Table of Contents
Part I: Conceptual Framework: Situating Collaborative-Dialogic Practice 1. Conceptual Framework: Emerging Orienting Sensitivities for Relationships and Conversations that Invite Transformation and Possibility 2. Expressions of the Philosophical Stance: Creating a Relational and Dialogic Space and Process for Generativity 3. A Relationally Responsive World: The Politics of Collaborative-Dialogic Practice 4. Dialogic Curiosity as Mindfulness Practice: Following the Moment-to-Moment Unfolding of Meaning Construction 5. This Lovely Thing We Do Together: Collaborative-Dialogic Practice through a Literary Lens Part II: Collaborative-Dialogic Practice in Action: Applications Across Contexts, Cultures and Disciplines 6. Collaborative Practices in 21st Century Healthcare 7. Community In-Conversation: Generating Collaborative and Dialogic Conversations in Community Context 8. Ancestral Knowledge and Postmodern Practices: Using Collaborative-Dialog to Restore Harmony in Indigenous Communities 9. Emotional Resilience and Collective Care in the Environmental Movement 10. Learning Through Collaboration: Practices that Challenge our Tradition of Education 11. Collaborative Responses Within a School Community: Reflections from the Covid-19 Experience 12. Collaborative-Dialogic Practices in Business Management: Transforming Local Communities Through Engaged Relationship 13. Merging Collaborative-Dialogic Practice within the Culture of an Internet Technology (IT) Company: Its Evolution Told through a Collection of Story Fragments 14. From Mechanized Systems to Living Ecologies: Way-Finding in Collaborative-Dialogic Research 15. Everyday Living as Inspiration for Collaborative Practices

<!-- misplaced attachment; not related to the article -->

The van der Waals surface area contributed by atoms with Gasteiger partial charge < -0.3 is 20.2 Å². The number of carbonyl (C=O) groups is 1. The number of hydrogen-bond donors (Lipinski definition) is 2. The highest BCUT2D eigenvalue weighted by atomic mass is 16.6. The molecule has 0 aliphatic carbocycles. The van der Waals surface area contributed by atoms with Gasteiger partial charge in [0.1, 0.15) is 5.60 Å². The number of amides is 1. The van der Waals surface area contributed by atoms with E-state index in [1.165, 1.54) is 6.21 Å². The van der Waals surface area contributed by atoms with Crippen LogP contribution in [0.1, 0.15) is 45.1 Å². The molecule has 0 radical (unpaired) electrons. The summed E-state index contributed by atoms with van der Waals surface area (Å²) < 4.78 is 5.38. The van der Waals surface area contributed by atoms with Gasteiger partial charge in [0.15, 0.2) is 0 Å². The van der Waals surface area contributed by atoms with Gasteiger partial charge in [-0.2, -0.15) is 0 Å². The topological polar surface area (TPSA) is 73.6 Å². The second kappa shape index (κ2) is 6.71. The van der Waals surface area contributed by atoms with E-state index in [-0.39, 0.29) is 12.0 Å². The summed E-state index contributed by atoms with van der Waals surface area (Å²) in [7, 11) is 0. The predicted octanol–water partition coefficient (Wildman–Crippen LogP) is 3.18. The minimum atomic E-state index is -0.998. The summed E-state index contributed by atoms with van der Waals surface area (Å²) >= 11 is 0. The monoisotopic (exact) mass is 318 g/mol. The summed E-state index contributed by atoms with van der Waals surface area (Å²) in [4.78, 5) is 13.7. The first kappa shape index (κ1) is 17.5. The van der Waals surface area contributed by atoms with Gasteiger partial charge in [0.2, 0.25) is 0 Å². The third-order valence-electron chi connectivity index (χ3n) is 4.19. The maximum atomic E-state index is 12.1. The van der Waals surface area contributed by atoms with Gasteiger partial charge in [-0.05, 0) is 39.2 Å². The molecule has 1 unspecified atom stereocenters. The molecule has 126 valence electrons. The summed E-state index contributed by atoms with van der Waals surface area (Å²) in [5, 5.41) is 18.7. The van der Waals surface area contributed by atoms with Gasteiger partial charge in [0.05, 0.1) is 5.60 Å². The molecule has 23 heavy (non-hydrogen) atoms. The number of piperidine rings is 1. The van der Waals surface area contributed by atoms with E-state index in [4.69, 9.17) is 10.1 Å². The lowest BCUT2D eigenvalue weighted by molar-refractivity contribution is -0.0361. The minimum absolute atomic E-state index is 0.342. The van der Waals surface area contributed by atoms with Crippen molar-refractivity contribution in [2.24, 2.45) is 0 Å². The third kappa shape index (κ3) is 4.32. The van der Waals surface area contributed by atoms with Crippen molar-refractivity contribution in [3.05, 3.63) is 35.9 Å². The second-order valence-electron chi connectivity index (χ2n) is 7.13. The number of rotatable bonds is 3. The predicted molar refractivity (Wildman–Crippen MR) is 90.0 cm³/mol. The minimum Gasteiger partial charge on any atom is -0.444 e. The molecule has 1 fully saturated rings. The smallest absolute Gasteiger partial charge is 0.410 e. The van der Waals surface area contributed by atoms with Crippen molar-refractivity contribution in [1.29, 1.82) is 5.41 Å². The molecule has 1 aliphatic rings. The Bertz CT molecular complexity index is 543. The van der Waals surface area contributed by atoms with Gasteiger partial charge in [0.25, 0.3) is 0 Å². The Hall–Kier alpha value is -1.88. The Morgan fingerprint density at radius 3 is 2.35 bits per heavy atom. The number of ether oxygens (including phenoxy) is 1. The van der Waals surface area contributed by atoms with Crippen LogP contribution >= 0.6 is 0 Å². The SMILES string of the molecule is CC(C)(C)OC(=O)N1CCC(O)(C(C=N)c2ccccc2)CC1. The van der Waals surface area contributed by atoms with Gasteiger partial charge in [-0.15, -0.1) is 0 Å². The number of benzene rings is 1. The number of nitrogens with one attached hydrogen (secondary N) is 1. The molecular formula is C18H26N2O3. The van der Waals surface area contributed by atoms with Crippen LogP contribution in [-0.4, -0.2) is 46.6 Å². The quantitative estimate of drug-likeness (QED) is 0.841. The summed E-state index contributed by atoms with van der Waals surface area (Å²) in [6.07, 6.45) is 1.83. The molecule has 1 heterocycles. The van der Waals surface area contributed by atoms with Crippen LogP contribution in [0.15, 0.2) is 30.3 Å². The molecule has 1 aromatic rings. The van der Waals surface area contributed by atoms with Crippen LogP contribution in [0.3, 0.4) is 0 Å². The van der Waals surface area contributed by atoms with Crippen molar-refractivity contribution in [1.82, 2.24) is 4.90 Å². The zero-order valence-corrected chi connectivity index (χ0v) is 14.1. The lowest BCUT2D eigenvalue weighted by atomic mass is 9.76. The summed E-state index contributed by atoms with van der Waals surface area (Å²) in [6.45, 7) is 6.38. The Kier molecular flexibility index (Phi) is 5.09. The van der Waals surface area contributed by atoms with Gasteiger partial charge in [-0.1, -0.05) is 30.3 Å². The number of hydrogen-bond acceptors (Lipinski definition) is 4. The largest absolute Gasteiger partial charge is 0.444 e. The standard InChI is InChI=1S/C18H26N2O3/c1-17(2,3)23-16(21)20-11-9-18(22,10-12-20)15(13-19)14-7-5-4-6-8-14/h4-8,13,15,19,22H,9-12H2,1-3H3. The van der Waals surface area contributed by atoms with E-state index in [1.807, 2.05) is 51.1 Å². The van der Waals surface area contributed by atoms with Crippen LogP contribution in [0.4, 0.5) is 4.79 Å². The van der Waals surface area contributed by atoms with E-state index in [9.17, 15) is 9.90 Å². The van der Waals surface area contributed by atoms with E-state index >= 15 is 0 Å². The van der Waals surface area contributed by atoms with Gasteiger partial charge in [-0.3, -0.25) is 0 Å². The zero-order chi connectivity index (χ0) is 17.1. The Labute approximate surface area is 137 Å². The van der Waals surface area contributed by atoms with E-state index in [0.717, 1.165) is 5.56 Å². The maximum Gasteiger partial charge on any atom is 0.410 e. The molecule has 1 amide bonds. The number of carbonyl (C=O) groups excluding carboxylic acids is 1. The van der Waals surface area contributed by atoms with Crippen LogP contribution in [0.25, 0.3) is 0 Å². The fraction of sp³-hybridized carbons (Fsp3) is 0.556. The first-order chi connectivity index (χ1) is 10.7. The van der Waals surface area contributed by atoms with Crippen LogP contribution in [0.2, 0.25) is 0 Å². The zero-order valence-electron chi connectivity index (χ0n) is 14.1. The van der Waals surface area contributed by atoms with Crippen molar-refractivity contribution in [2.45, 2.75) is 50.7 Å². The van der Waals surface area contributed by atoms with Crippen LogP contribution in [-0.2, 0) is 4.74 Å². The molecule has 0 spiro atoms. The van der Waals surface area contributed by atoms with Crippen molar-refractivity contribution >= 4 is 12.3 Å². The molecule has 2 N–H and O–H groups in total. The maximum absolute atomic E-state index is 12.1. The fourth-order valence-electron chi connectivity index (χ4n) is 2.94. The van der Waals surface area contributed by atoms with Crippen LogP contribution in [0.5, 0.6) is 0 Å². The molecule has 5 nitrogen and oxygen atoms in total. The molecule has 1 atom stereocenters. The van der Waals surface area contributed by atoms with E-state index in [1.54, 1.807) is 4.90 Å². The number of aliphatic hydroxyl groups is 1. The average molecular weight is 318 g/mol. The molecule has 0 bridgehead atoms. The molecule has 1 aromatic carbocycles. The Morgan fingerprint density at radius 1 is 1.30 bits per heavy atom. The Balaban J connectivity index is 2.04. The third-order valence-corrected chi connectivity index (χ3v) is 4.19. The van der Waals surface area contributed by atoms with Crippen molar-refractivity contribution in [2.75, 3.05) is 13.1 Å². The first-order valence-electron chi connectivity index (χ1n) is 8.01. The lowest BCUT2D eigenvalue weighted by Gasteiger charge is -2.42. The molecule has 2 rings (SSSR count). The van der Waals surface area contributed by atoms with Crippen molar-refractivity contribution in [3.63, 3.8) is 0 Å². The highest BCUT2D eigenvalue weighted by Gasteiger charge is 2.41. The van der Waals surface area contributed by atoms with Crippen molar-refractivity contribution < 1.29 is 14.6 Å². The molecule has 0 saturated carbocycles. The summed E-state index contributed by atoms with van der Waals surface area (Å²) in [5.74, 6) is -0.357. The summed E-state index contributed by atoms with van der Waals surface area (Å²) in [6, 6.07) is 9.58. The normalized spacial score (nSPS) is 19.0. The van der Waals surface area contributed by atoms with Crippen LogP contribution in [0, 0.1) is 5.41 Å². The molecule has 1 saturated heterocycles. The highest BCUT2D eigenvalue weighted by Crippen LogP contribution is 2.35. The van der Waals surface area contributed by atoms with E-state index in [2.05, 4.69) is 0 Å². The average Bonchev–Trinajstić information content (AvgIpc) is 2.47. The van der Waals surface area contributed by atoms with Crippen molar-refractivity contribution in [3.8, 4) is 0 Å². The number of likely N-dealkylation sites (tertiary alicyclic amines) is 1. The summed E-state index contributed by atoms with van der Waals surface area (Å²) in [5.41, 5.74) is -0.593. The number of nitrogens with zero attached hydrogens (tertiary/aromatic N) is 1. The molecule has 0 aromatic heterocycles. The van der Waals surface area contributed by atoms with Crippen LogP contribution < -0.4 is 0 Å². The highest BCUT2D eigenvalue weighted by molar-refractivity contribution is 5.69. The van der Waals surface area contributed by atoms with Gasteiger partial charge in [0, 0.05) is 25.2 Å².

About the Editors:
Harlene Anderson, PhD, co-founder and board member of The Taos Institute and Houston Galveston Institute, and co-editor of Collaborative Therapy: Relationships and Conversations that Make a Difference (Routledge, 2006).
Diane R. Gehart, PhD, professor, California State University, Northridge; Director, Institute for Therapy that Works, and co-editor of Collaborative Therapy: Relationships and Conversations that Make a Difference (Routledge, 2006).